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Updates from McKinsey

Digital strategy in a time of crisis
Now is the time for bold learning at scale.
By Simon Blackburn, Laura LaBerge, Clayton O’Toole, and Jeremy Schneider – If the pace of the pre-coronavirus world was already fast, the luxury of time now seems to have disappeared completely. Businesses that once mapped digital strategy in one- to three-year phases must now scale their initiatives in a matter of days or weeks.

In one European survey, about 70 percent of executives from Austria, Germany, and Switzerland said the pandemic is likely to accelerate the pace of their digital transformation. The quickening is evident already across sectors and geographies. Consider how Asian banks have swiftly migrated physical channels online. How healthcare providers have moved rapidly into telehealth, insurers into self-service claims assessment, and retailers into contactless shopping and delivery.

The COVID-19 crisis seemingly provides a sudden glimpse into a future world, one in which digital has become central to every interaction, forcing both organizations and individuals further up the adoption curve almost overnight. A world in which digital channels become the primary (and, in some cases, sole) customer-engagement model, and automated processes become a primary driver of productivity—and the basis of flexible, transparent, and stable supply chains. A world in which agile ways of working are a prerequisite to meeting seemingly daily changes to customer behavior.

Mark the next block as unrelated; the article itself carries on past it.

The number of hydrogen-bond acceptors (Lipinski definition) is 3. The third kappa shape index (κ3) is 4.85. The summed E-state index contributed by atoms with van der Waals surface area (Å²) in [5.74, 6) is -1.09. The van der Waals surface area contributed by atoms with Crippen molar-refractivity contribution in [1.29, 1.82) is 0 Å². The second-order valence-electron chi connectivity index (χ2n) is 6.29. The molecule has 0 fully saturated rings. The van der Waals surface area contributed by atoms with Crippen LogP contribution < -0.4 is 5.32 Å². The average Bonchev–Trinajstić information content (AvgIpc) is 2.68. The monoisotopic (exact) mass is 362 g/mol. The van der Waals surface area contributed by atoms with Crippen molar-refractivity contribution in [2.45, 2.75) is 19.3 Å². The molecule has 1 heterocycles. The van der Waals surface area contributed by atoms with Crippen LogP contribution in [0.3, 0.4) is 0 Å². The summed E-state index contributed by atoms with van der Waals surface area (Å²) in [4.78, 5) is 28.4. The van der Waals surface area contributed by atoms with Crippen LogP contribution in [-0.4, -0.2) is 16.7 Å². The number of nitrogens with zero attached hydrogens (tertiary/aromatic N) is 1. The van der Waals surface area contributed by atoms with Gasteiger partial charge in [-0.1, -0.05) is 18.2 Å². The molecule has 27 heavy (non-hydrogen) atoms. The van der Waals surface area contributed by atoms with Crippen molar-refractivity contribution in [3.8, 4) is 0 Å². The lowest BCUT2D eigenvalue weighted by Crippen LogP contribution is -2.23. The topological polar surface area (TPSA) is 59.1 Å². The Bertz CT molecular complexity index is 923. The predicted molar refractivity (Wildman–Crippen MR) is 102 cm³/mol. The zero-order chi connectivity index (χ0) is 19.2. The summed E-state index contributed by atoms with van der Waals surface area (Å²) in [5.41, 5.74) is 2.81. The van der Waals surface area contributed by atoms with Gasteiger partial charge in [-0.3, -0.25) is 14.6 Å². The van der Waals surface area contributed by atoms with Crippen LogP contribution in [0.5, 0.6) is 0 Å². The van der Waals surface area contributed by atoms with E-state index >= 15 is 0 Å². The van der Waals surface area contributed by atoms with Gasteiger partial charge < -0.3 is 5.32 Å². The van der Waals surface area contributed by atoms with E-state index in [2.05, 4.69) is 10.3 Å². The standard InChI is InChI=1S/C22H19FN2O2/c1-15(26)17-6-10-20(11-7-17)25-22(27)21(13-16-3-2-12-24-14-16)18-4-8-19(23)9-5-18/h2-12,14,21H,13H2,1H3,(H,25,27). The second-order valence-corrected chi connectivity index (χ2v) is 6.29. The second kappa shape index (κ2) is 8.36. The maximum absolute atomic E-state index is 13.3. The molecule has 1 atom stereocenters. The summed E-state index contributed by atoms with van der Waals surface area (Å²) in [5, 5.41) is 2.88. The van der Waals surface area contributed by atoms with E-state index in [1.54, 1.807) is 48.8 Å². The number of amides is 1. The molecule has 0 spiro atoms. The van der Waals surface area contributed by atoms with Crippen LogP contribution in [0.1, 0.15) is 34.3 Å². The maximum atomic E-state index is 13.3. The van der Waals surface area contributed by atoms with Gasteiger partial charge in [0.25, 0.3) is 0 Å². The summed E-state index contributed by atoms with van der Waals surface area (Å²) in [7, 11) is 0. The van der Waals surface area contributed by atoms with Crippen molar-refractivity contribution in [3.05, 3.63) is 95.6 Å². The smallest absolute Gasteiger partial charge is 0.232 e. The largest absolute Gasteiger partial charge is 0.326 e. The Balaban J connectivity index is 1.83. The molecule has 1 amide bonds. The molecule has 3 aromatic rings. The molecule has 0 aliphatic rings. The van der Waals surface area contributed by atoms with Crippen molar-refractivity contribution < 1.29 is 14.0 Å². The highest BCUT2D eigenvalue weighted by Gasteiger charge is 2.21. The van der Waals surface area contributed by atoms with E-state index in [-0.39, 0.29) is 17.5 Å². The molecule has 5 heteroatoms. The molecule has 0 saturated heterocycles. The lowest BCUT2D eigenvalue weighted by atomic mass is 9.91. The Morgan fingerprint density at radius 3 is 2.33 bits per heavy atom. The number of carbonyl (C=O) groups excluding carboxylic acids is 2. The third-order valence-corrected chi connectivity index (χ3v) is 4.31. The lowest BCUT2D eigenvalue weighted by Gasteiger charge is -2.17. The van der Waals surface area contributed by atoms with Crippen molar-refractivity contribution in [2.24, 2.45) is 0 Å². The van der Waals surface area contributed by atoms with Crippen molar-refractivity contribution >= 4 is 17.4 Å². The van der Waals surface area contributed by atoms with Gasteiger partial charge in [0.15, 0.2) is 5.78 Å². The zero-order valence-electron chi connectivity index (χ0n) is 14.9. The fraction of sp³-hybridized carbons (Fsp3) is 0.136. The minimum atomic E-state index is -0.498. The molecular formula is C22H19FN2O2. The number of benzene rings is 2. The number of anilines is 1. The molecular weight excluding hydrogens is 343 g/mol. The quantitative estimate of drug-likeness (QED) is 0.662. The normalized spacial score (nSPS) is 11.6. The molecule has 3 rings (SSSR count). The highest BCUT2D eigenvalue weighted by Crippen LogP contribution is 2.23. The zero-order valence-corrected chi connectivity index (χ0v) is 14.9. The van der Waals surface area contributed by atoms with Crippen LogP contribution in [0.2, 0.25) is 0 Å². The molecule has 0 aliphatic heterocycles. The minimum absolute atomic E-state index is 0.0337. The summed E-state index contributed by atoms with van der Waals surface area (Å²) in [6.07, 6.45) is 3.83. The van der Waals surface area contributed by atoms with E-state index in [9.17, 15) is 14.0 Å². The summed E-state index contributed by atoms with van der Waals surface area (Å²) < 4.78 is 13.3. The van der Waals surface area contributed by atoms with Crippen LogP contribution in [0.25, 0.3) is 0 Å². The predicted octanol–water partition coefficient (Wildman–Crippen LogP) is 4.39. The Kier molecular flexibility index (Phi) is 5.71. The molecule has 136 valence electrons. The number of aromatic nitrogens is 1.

If a silver lining can be found, it might be in the falling barriers to improvisation and experimentation that have emerged among customers, markets, regulators, and organizations. In this unique moment, companies can learn and progress more quickly than ever before. The ways they learn from and adjust to today’s crisis will deeply influence their performance in tomorrow’s changed world, providing the opportunity to retain greater agility as well as closer ties with customers, employees, and suppliers. Those that are successfully able to make gains “stick” will likely be more successful during recovery and beyond. more>

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Updates from McKinsey

Innovating from necessity: The business-building imperative in the current crisis
The coronavirus crisis is a world-changing event. Here are early solutions and concrete steps leaders can consider as they plan and build new businesses for the next normal.
By Jason Bello, Shaun Collins, Ralf Dreischmeier, and Ari Libarikian – The rapid, global spread of COVID-19 has unleashed what is possibly the biggest shock to our lives and livelihoods in nearly a century. While COVID-19 is above all a humanitarian crisis, businesses have also suffered as economies skid to a near halt. But already, there are signs of creative business building, as companies respond to the crisis with innovative solutions born of necessity. They are throwing out the old assumptions that govern how they do business, as they rethink how to interact with customers and employees, are required to build more resilient supply chains, and reexamine attitudes toward privacy and data sharing.

That ability to envision new ways of operating will be crucial to weathering the crisis. Those that succeed will set the tone for the next normal that will follow and define the subsequent generation of paradigms for consumer and corporate behavior. These will become the operating structure for the next decade. Companies that hope to lead in this world should ask themselves some fundamental questions:

  • How will your customer needs change as we head into a post-crisis “new normal”?
  • How will you create human-like interactions with customers you will never meet?
  • How will you repair devices you can’t touch or hold?
  • How will you find your next digital star employee who sits across the globe and is in a different industry?
  • How will you create resilience in your supply chain, without tying up more capital?
  • How will you shift your costs and operations to variable structures to handle an increasingly volatile and dynamic world?
  • How will you bring out digital products in days or weeks, as your competitors are trying to do?